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PeopleSoft Says It Will Eliminate 750 to 1,000 Jobs

The cuts are expected to help boost financial results as the company adjusts to its takeover of J.D. Edwards.

September 05, 2003|Alex Pham | Times Staff Writer

PeopleSoft Inc., the target of a flagging takeover attempt by archrival Oracle Corp., said Thursday that it would cut 750 to 1,000 jobs as it wraps its $1.9-billion acquisition of J.D. Edwards & Co.

Combined with other cuts, the staff reduction -- up to 7.7% of the workforce -- is expected to save the combined company $167 million to $207 million a year, helping to boost sales and profit projections over the next 18 months, said Kevin Parker, PeopleSoft's chief financial officer.

PeopleSoft shares fell 30 cents to $19.35 in regular Nasdaq trading but climbed as high as $20.13 after hours.

Oracle has bid $19.50 a share, or $7.3 billion, for PeopleSoft. Oracle Chief Executive Larry Ellison launched the buyout offer in June, days after PeopleSoft announced it would purchase Denver-based J.D. Edwards.

With just 11% of PeopleSoft shares tendered for the takeover, however, it's unlikely that Ellison could pull off an acquisition unless he sweetens his offer, analysts said.

"The wind is definitely out of their sails," said David Hilal, an analyst with investment firm Friedman Billings & Ramsey Co. "Investors are ignoring Oracle. Larry will have to significantly up his bid to get investors' attention."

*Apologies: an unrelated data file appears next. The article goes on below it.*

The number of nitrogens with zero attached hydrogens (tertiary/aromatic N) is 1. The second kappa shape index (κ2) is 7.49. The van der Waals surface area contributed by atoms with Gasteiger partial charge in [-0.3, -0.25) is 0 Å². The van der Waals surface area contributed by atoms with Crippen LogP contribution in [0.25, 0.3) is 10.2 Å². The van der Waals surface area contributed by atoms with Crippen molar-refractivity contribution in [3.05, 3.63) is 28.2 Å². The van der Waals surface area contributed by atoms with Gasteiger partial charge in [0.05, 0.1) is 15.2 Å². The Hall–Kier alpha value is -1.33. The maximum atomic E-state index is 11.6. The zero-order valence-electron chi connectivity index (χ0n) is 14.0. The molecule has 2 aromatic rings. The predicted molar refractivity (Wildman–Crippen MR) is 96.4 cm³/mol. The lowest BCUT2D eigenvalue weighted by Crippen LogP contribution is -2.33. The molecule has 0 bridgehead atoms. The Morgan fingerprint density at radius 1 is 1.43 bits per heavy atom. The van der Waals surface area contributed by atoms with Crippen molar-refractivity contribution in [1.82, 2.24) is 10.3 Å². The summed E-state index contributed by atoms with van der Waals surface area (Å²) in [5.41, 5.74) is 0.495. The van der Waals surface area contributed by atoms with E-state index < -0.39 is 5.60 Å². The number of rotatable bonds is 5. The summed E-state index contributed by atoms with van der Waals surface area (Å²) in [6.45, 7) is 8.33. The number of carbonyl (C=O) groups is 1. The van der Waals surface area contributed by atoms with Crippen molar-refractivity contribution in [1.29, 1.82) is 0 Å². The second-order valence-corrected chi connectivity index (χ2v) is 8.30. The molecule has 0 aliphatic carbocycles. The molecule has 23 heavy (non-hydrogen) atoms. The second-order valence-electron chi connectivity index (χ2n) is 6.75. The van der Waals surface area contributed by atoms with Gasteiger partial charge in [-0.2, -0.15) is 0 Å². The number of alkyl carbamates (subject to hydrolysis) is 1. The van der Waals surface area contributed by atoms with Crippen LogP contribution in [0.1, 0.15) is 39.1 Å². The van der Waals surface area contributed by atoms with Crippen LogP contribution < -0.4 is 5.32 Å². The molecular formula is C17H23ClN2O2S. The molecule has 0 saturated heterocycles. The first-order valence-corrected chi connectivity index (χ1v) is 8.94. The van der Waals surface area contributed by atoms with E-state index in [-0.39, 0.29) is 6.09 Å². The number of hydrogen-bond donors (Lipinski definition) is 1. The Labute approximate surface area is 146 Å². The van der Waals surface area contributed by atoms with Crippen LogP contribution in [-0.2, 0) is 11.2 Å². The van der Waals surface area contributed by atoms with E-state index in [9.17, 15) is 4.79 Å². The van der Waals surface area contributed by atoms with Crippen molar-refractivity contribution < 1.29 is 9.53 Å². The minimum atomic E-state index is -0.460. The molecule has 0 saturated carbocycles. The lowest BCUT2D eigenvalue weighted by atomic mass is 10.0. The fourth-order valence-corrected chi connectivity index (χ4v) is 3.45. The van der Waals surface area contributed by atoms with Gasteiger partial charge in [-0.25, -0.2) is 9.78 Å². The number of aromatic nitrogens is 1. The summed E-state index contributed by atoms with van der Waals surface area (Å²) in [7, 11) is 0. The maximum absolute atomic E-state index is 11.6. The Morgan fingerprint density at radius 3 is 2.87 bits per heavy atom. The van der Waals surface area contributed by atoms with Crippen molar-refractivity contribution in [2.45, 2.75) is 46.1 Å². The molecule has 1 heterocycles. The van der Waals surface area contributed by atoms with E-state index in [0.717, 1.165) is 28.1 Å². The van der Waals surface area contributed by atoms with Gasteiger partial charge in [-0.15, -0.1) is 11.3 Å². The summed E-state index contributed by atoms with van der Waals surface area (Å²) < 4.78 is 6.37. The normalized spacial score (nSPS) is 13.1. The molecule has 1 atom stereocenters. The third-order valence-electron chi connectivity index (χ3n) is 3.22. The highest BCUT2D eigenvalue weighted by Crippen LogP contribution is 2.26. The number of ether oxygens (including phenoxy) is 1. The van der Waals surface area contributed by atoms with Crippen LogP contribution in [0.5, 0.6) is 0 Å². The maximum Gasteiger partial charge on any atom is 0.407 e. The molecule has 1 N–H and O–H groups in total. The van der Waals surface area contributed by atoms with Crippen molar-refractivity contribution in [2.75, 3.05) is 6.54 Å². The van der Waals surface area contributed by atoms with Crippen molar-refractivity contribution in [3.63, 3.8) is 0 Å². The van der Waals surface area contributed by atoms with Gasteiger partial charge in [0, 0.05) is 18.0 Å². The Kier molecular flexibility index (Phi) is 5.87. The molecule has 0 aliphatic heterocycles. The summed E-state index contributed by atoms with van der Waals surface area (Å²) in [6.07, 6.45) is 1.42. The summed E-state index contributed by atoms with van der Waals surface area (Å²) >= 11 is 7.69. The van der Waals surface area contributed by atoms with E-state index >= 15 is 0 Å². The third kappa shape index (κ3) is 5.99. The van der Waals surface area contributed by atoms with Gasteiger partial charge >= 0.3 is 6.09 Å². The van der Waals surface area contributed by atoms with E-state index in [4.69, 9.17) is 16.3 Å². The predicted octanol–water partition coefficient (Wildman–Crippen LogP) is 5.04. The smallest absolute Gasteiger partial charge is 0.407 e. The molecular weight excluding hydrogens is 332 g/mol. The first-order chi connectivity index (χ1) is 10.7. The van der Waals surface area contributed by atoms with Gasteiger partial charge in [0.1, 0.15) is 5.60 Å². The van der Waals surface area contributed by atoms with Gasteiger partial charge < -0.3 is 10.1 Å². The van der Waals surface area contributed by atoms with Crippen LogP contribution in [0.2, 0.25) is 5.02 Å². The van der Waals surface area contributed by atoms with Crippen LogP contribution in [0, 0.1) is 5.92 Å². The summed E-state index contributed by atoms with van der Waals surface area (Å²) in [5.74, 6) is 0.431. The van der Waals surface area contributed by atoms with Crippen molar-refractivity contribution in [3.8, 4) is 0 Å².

PeopleSoft's acquisition of J.D. Edwards, completed last month, further complicates matters for Ellison, who had hoped to buy only PeopleSoft.

But Oracle spokesman Jim Finn said the company remained "fully committed to our offer and are today announcing an extension of the offer through Oct. 17." The tender offer previously was set to expire at midnight EDT on Sept. 19.

PeopleSoft's Parker, in a presentation to financial analysts, said the combined company was expected to post sales of $575 million to $590 million in the current quarter, up from $471 million a year earlier. He also forecast a net loss of 9 to 10 cents a share, largely from merger expenses.

In 2004, Parker said, the company would post a net profit of 57 to 62 cents on revenue of $2.8 billion to $2.9 billion.

The Pleasanton, Calif.-based company, which employs 13,000 workers, expects to have 12,000 people by the end of next year.

"The financial forecast exceeds our expectations," Hilal said. "Sadly, cutting people ... is one of the benefits of a merger. While it's bad news for the people whose jobs are being cut, from an investor standpoint, you want to see costs get wrung out of the system."

PeopleSoft executives said the cuts would come from administrative staff, not from its developers, consultants or salespeople.

"Revenue-generating positions will not be affected," spokesman Steve Swasey said.

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